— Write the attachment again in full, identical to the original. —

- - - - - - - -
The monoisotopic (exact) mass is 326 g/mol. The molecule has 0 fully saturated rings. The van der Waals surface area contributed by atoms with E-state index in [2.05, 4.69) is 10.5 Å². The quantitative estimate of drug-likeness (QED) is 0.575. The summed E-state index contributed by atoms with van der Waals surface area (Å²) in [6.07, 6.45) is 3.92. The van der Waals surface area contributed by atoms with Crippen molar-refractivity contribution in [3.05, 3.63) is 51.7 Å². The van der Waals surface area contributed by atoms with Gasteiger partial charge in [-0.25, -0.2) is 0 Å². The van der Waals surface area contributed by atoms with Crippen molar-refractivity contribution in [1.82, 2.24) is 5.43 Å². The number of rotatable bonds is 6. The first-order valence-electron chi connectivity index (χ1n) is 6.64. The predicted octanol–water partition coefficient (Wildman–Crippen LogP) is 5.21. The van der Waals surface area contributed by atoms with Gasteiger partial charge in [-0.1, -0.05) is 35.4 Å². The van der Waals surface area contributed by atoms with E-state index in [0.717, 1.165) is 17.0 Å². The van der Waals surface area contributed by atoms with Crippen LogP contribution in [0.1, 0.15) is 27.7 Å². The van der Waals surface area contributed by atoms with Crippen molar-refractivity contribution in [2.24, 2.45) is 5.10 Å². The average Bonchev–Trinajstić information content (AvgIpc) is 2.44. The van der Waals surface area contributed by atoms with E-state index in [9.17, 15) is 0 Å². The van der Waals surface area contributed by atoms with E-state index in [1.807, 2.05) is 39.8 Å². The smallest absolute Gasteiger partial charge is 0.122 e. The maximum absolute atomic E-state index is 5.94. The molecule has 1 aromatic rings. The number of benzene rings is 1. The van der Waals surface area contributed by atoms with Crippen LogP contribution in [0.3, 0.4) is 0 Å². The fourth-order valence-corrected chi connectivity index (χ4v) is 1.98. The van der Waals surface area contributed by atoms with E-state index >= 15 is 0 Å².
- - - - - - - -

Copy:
The monoisotopic (exact) mass is 326 g/mol. The molecule has 0 fully saturated rings. The van der Waals surface area contributed by atoms with E-state index in [2.05, 4.69) is 10.5 Å². The quantitative estimate of drug-likeness (QED) is 0.575. The summed E-state index contributed by atoms with van der Waals surface area (Å²) in [6.07, 6.45) is 3.92. The van der Waals surface area contributed by atoms with Crippen molar-refractivity contribution in [3.05, 3.63) is 51.7 Å². The van der Waals surface area contributed by atoms with Gasteiger partial charge in [-0.25, -0.2) is 0 Å². The van der Waals surface area contributed by atoms with Crippen molar-refractivity contribution in [1.82, 2.24) is 5.43 Å². The number of rotatable bonds is 6. The first-order valence-electron chi connectivity index (χ1n) is 6.64. The predicted octanol–water partition coefficient (Wildman–Crippen LogP) is 5.21. The van der Waals surface area contributed by atoms with Gasteiger partial charge in [-0.1, -0.05) is 35.4 Å². The van der Waals surface area contributed by atoms with E-state index in [0.717, 1.165) is 17.0 Å². The van der Waals surface area contributed by atoms with Crippen LogP contribution in [0.1, 0.15) is 27.7 Å². The van der Waals surface area contributed by atoms with Crippen molar-refractivity contribution in [2.24, 2.45) is 5.10 Å². The average Bonchev–Trinajstić information content (AvgIpc) is 2.44. The van der Waals surface area contributed by atoms with E-state index in [9.17, 15) is 0 Å². The van der Waals surface area contributed by atoms with E-state index in [1.807, 2.05) is 39.8 Å². The smallest absolute Gasteiger partial charge is 0.122 e. The maximum absolute atomic E-state index is 5.94. The molecule has 1 aromatic rings. The number of benzene rings is 1. The van der Waals surface area contributed by atoms with Crippen LogP contribution in [0.3, 0.4) is 0 Å². The fourth-order valence-corrected chi connectivity index (χ4v) is 1.98. The van der Waals surface area contributed by atoms with E-state index >= 15 is 0 Å².